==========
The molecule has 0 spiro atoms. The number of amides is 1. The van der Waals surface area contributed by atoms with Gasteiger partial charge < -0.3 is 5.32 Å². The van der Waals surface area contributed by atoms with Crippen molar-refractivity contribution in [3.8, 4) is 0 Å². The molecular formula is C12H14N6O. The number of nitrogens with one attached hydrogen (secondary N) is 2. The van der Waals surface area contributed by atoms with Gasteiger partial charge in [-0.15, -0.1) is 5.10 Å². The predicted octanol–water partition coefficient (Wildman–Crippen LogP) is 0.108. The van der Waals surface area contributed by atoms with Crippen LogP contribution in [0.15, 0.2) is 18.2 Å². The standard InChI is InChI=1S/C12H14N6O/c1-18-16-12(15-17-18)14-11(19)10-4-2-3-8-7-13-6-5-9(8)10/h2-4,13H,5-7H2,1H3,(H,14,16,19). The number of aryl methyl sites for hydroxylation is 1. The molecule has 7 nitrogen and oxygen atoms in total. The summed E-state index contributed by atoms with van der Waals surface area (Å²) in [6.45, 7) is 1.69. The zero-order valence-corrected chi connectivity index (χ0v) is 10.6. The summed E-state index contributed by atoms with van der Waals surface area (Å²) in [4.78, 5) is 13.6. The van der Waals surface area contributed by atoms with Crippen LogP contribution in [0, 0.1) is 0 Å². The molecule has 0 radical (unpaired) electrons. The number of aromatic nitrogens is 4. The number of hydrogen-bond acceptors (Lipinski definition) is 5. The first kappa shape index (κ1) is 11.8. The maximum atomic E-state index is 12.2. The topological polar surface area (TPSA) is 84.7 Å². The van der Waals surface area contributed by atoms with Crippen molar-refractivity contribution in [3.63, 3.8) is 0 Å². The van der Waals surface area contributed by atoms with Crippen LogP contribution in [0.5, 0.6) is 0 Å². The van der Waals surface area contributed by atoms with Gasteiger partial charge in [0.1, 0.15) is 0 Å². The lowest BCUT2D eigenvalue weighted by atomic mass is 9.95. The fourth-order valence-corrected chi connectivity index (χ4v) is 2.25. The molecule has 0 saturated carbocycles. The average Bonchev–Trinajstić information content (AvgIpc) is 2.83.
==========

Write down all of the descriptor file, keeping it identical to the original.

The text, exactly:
The molecule has 0 spiro atoms. The number of amides is 1. The van der Waals surface area contributed by atoms with Gasteiger partial charge < -0.3 is 5.32 Å². The van der Waals surface area contributed by atoms with Crippen molar-refractivity contribution in [3.8, 4) is 0 Å². The molecular formula is C12H14N6O. The number of nitrogens with one attached hydrogen (secondary N) is 2. The van der Waals surface area contributed by atoms with Gasteiger partial charge in [-0.15, -0.1) is 5.10 Å². The predicted octanol–water partition coefficient (Wildman–Crippen LogP) is 0.108. The van der Waals surface area contributed by atoms with Crippen LogP contribution in [0.15, 0.2) is 18.2 Å². The standard InChI is InChI=1S/C12H14N6O/c1-18-16-12(15-17-18)14-11(19)10-4-2-3-8-7-13-6-5-9(8)10/h2-4,13H,5-7H2,1H3,(H,14,16,19). The number of aryl methyl sites for hydroxylation is 1. The molecule has 7 nitrogen and oxygen atoms in total. The summed E-state index contributed by atoms with van der Waals surface area (Å²) in [6.45, 7) is 1.69. The zero-order valence-corrected chi connectivity index (χ0v) is 10.6. The summed E-state index contributed by atoms with van der Waals surface area (Å²) in [4.78, 5) is 13.6. The van der Waals surface area contributed by atoms with Crippen LogP contribution in [0, 0.1) is 0 Å². The molecule has 0 radical (unpaired) electrons. The number of aromatic nitrogens is 4. The number of hydrogen-bond acceptors (Lipinski definition) is 5. The first kappa shape index (κ1) is 11.8. The maximum atomic E-state index is 12.2. The topological polar surface area (TPSA) is 84.7 Å². The van der Waals surface area contributed by atoms with Crippen molar-refractivity contribution in [3.63, 3.8) is 0 Å². The van der Waals surface area contributed by atoms with Crippen LogP contribution in [0.5, 0.6) is 0 Å². The van der Waals surface area contributed by atoms with Gasteiger partial charge in [0.1, 0.15) is 0 Å². The lowest BCUT2D eigenvalue weighted by atomic mass is 9.95. The fourth-order valence-corrected chi connectivity index (χ4v) is 2.25. The molecule has 0 saturated carbocycles. The average Bonchev–Trinajstić information content (AvgIpc) is 2.83.